In order to function optimally, the human body needs to be on the move. I highlighted in my book Rethinking Posture in the Modern World that sitting too long can cause a wide range of health problems but its impact on gut health is more subtle.
The causes are quite straightforward- blood flow reduction and an increase in pressure on your digestive system- but the effects can be devastating:
- constipation which may lead to hemorrhoids
- After prolonged periods of sitting, stomach acid leaks into the intestines, causing diarrhea
- Eating is painful due to food not being moved far enough down the esophagus before being swallowed since the diaphragm is not pushing it down as efficiently as before.
Blood Flow Decreased
We experience slowed blood flow when we sit improperly for long periods of time, and the gut is just one of many affected systems. Sitting squeezes the organs and inhibits blood flow, as well as hinders bowel movement.
Several digestive health conditions have been associated with inactive behavior, including digestive disease. Inactivity can also cause constipation, which can lead to a number of problems if left untreated. I’ve written a complete hands-on review about why your stomach is flat until you sit down and here are some of the shocking issues that I ran into in this post!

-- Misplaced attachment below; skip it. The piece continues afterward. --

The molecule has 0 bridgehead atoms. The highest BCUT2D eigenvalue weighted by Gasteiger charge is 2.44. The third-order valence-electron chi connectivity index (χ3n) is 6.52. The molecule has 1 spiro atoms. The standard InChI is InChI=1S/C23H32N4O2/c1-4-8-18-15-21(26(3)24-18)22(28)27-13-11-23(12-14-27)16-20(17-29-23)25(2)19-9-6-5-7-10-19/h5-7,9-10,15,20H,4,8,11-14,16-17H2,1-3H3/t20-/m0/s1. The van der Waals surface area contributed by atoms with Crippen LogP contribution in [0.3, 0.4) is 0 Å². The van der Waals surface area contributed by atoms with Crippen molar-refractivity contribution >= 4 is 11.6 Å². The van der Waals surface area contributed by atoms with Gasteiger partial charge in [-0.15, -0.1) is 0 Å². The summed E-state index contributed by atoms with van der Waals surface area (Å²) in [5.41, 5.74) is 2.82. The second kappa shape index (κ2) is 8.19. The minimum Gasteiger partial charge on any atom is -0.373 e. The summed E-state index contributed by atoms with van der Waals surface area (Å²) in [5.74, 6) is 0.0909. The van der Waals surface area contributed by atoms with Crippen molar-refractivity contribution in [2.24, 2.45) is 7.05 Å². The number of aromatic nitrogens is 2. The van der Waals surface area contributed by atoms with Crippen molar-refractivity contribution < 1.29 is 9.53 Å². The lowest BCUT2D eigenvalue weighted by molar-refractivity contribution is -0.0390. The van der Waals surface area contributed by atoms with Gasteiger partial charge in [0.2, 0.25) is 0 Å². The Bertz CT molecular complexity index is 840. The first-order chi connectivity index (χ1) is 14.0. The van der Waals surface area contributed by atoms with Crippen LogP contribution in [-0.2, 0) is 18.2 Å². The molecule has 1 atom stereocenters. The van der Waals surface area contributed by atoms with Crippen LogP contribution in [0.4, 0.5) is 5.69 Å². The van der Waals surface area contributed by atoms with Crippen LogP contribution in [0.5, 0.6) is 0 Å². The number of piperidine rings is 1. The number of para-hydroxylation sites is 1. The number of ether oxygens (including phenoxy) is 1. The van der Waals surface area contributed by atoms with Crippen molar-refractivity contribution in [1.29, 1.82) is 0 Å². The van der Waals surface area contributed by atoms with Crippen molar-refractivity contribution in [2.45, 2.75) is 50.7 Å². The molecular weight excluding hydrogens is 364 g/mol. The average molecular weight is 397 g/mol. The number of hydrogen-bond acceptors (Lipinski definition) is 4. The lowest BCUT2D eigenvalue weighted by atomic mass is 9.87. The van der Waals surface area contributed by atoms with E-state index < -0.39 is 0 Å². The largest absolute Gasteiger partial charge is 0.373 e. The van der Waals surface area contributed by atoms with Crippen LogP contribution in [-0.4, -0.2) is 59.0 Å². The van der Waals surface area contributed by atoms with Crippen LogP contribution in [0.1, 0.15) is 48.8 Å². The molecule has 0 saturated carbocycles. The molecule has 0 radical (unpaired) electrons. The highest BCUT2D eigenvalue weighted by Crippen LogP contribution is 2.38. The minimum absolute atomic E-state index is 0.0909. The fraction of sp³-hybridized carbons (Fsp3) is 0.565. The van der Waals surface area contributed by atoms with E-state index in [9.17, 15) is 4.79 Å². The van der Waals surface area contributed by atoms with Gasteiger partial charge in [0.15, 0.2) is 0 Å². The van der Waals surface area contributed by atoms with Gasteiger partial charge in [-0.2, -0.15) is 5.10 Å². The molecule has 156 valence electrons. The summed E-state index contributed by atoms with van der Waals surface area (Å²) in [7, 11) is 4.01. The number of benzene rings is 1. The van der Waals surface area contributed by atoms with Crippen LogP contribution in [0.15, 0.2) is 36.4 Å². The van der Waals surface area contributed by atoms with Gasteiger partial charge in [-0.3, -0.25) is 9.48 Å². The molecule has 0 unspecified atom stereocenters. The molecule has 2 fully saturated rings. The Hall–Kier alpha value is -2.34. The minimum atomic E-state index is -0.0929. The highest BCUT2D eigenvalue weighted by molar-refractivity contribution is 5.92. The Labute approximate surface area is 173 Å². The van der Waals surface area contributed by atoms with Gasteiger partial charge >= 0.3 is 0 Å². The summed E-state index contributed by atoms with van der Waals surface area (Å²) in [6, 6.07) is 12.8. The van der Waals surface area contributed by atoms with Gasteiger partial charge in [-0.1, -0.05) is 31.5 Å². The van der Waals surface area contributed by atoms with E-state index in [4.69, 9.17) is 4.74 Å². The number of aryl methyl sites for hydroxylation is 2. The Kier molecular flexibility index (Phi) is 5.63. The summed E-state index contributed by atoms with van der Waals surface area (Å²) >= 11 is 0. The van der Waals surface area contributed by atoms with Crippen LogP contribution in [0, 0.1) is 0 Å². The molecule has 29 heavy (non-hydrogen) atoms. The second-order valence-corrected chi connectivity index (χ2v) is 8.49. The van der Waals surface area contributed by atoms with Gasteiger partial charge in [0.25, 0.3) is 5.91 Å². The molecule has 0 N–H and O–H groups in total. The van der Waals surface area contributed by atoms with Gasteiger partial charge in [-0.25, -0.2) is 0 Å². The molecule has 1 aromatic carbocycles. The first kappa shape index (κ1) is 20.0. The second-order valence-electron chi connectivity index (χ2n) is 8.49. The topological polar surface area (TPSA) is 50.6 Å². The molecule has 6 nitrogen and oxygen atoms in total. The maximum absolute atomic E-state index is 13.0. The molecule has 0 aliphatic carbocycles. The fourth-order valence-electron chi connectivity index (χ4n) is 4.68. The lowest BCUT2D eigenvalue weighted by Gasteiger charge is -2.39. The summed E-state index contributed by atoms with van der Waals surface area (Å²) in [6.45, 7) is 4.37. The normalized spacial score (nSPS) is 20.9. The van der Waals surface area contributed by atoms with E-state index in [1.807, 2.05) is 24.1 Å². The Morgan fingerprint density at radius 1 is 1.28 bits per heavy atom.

Digestive Pressure Increased
If you are seated incorrectly when eating, you may experience heartburn as pressure on your abdomen will cause your stomach acid to flow into your esophagus. As well as this, the movement of the digestive tract is slowed when you slouch.
Which Posture Should You Do After Eating?
You should refrain from sitting for too long after eating too much food. This is as bad as eating too much. Sitting has the effect of compressing your abdomen which reduces digestion. It is believed that inadequate digestion of food is one leading cause of bloating, gas, and heartburn after eating.
The Best Sitting Position to Eat Food
Poor posture can be easily corrected. To reduce pressure on the abdominal area, it is important to adjust the angle of your seat. For most people, the front of the hips should be higher than the knees, which can help to reduce pressure and promote better circulation. Additionally, it is important to ensure that your knees are positioned directly over your ankles, which can help to promote better posture and comfort.
Contrary to popular belief, sitting in an upright position can actually increase abdominal pressure. However, this can be reduced by adjusting the posture and angle of your seat. This can be done by increasing the ratio of the trunk to the thigh, which will result in a forward tilt of the pelvis and decrease pressure on the pelvic floor muscles, promoting a more relaxed and comfortable posture. I explain this concept on a TV show HERE!